Disclaimer: This article originally appeared over the weekend on our PAX East 2011 coverage hub. Travel there to read more previews, interviews and features from the expo.
The Gunstringer is an exceptionally unique title. This Twisted Pixel offering, the company behind ‘Splosion Man, The Maw and Comic Jumper, is exclusive to XBLA and makes use of the Kinect. That’s two firsts for the company and the Kinect itself; this could be considered the first "core" Kinect title, and it’s the first downloadable game for the new camera hardware.
Players take up the strings of a marionette as they control a gunslinging, skeleton puppet hell bent on revenge. All of this is actually portrayed through a play that the player is performing. It’s like this… The intro is live action. Players are lead into a theater at the onset of the game, on a path that takes them past the real Twisted Pixel staff, and they’re on their way to perform a play with a puppet. That play is the game itself.
We were treated to the entire prologue during our brief stint with it on the PAX show room floor. Players are delivered the introduction to the story, dropped in the desert and made to fight a crazy, wavy-armed cactus man. That’s right, the first boss is actually one of those hilarious wavy-armed men from outside a used car dealership. Or, if the game’s voice-over is to be believed, the kind of wavy-armed men you’d find outside of a gynecologist’s office.
This is a mostly on-rails effort, something that Twisted Pixels’ Jay Stuckwisch, the Community Manager, owned up to as being a slight challenge. They tackle the potentially repetitive nature of on-rails gameplay by introducing unique camera angles and situations to the player constantly. That notion was reinforced during my brief demo as the camera swung from close-ups to drawn out third-persons to a nearly 2D running section. The result was a game that felt more dynamic than your typical on-rails slider that sort of pushes you in one direction in front of a single camera angle.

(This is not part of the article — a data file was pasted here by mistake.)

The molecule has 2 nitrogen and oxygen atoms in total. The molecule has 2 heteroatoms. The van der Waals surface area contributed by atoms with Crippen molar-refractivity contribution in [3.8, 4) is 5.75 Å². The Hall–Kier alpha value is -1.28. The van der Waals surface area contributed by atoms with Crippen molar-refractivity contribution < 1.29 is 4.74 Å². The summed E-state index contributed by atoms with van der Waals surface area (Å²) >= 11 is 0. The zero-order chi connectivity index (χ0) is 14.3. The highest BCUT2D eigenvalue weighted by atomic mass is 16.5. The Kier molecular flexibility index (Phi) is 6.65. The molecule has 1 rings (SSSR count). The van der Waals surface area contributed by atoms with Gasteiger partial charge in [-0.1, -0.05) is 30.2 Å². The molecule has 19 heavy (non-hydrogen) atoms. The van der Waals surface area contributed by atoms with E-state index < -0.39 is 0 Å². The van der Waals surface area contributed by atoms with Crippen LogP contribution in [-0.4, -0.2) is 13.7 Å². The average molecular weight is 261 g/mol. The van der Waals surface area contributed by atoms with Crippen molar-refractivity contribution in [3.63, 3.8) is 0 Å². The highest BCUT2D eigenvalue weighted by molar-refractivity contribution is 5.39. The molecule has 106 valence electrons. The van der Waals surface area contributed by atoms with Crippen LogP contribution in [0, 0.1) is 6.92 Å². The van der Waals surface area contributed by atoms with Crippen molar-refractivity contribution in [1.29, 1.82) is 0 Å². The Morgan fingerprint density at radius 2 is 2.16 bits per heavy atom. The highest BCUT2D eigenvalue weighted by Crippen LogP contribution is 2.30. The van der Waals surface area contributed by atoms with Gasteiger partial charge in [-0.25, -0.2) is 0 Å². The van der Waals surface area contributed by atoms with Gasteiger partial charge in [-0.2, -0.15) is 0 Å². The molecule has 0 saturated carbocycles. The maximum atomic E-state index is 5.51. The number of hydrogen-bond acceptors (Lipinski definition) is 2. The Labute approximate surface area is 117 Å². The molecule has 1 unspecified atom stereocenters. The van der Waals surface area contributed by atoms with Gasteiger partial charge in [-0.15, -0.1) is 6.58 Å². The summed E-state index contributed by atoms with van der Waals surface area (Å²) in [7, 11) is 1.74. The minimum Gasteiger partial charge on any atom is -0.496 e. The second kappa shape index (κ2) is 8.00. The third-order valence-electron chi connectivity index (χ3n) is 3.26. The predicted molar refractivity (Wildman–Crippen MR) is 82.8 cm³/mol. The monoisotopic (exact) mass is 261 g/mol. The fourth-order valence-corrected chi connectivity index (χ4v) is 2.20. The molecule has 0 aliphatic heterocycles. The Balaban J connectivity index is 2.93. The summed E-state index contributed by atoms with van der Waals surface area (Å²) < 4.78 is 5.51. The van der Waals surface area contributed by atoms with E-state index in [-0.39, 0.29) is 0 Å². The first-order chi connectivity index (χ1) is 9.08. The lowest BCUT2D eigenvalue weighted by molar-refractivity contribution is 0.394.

Where gameplay is concerned, like I said, this game is entirely controlled by the Kinect. I had the misfortune of wearing a gray shirt against a white table cloth, and the hardware had a hell of a time picking up my body and recreating my motions. However, I saw the device working at a wonderful clip on a much larger screen with proper distance between the player and the sensor. So, while I had a hard time getting the Kinect to react, under the proper conditions it works just fine.
Players will predominantly use their right hand to control their targeting and shooting, and they’ll use their left hand to control motion. Swipe your left hand to move side to side while running or to pop in and out of cover. With your right hand you’ll aim and target baddies and then recoil your pointer as if you were firing a gun to shoot. The result is this nice, natural feeling of controlling a puppet. And, go figure, that’s exactly what Twisted Pixel was going for.
One concern I had with the game going into the demo, and I’ve already expressed part of this by emphasizing the nature of on-rails efforts, was that it would fall victim to having users perform the same point and shoot actions throughout. And, while that may be partially true, Stuckwisch explained that they made an effort to constantly introduce new attacks and abilities. At the end of the demo, for instance, you unlock this ability to swing your right arm down and smash the enemies on screen. So, rather than just constantly pointing and shooting at the villains, you can squash them like the tiny puppet evil-doers they are.
The Gunstringer is set to release on Xbox LIVE later this year. The game is, obviously, exclusive to Microsoft’s console because of the Kinect. Be sure to check it out not only for the completely unique gameplay mechanics it offers, but for Twisted Pixel’s astounding level of humor and craft.